Student Experiences of Mental Health Accommodation

Editor’s Note: The entries below contain various subjective experiences of the Faculty and wider university’s health-related accommodations processes. The students who came forward with testimony had particularly negative experiences but this should in no way discourage students from seeking accommodations to which they are entitled. This piece is meant to highlight the ways the existing system could be improved.

  1. Student #1

I first sought accommodations in November 2014, after sustaining a pretty severe concussion (and starting down the road of post-concussion syndrome). This was the year Alexis Archbold was at Rotman, so the Assistant Dean I was in contact with was Judith McCormack. Nothing but good things to say about Assistant Dean McCormack. Compassionate, warm, reassuring, etc. We adopted a wait-and-see approach with respect to whether I would drop courses and when I would write exams. Because I wasn’t cleared to resume reading until December (and not more than an hour a day until New Year’s), we decided that I would drop down to half-time for the semester by retroactively dropping two classes and writing two exams in the first week of January. We then agreed I would do 16, 16, and 17 credits over my final three semesters, giving me the bare minimum needed to graduate. I felt totally free to take my time and to wait and see how I was recovering and what I thought was within my limits. I also appreciate that she noted in my file in advance her permission to do 17 credits in one of my 3L semesters, because this was the only way I would graduate on time (she knew she would be leaving the deanship before my 3L year, so she wanted to make sure her successor wouldn’t yank the rug out from under me).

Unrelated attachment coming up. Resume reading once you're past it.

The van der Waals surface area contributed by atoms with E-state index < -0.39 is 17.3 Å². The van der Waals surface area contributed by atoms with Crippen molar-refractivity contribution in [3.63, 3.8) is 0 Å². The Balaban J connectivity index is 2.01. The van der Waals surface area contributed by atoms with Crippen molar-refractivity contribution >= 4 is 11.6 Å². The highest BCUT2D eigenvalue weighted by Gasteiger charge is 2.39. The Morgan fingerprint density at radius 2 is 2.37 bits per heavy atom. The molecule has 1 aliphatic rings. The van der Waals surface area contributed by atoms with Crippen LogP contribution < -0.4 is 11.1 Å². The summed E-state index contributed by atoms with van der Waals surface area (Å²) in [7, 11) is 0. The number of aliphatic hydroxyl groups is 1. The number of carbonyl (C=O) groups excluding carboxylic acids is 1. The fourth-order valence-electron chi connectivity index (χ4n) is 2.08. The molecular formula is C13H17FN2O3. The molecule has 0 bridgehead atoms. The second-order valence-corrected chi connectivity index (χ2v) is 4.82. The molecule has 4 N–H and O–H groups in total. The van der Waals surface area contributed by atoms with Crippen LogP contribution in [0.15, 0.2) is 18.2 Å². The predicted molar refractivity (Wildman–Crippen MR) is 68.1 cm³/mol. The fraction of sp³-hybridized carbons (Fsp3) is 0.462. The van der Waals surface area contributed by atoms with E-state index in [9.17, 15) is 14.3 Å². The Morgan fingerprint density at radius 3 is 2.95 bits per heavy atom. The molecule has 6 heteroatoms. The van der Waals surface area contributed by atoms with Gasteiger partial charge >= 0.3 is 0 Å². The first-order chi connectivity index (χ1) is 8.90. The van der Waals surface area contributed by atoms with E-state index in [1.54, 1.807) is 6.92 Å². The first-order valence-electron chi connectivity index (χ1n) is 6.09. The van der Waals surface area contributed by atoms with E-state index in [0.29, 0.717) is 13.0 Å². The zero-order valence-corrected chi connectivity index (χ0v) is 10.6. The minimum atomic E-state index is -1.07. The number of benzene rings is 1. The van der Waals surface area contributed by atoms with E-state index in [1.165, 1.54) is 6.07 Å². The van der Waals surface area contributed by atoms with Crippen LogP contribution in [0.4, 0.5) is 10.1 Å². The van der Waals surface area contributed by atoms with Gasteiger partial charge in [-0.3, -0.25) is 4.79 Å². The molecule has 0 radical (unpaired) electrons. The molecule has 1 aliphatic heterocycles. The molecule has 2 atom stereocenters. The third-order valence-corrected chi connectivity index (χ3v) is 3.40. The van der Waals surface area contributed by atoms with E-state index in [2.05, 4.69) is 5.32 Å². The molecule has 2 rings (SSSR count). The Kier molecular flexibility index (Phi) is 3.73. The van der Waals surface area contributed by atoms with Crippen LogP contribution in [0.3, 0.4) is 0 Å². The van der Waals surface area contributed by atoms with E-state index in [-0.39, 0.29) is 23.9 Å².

The second time was in December 2015, after another slightly-less-serious-but-still-serious concussion. Assistant Dean Alexis Archbold was the point person this time. Rather less compassionate and warm. A complicating factor here was that I sustained the injury right before exams, rather than halfway through the semester, so I had less time to gauge how I was doing and forecast weeks down the road. I also had three papers to write instead of exams, which are more time-consuming. We first agreed on a deadline of the first day of the winter semester; however, I was still fairly messed up by that time and I was given a second deadline of the end of the second week of January (I was informed that there would be no third deadline—while I could turn in my papers later without penalty, I would be required to drop out for the winter semester if I did so). From the first meeting, I did feel rather pressured by her to drop out for the winter semester, even though I would otherwise be on track to graduate on time. I actually felt compelled to misrepresent my progress on my papers at the beginning of January, in order to convince her not to pull the plug. On the other hand, to be fair, I was scheduled for 17 credits in my winter semester, so it wasn’t clear to her that I would be able to survive. As it turned out, I got all three papers in on time (barely, and through an almost-certainly-unhealthy haze of sleep deprivation and concussion symptoms), and finished a very heavy semester intact and with decent marks.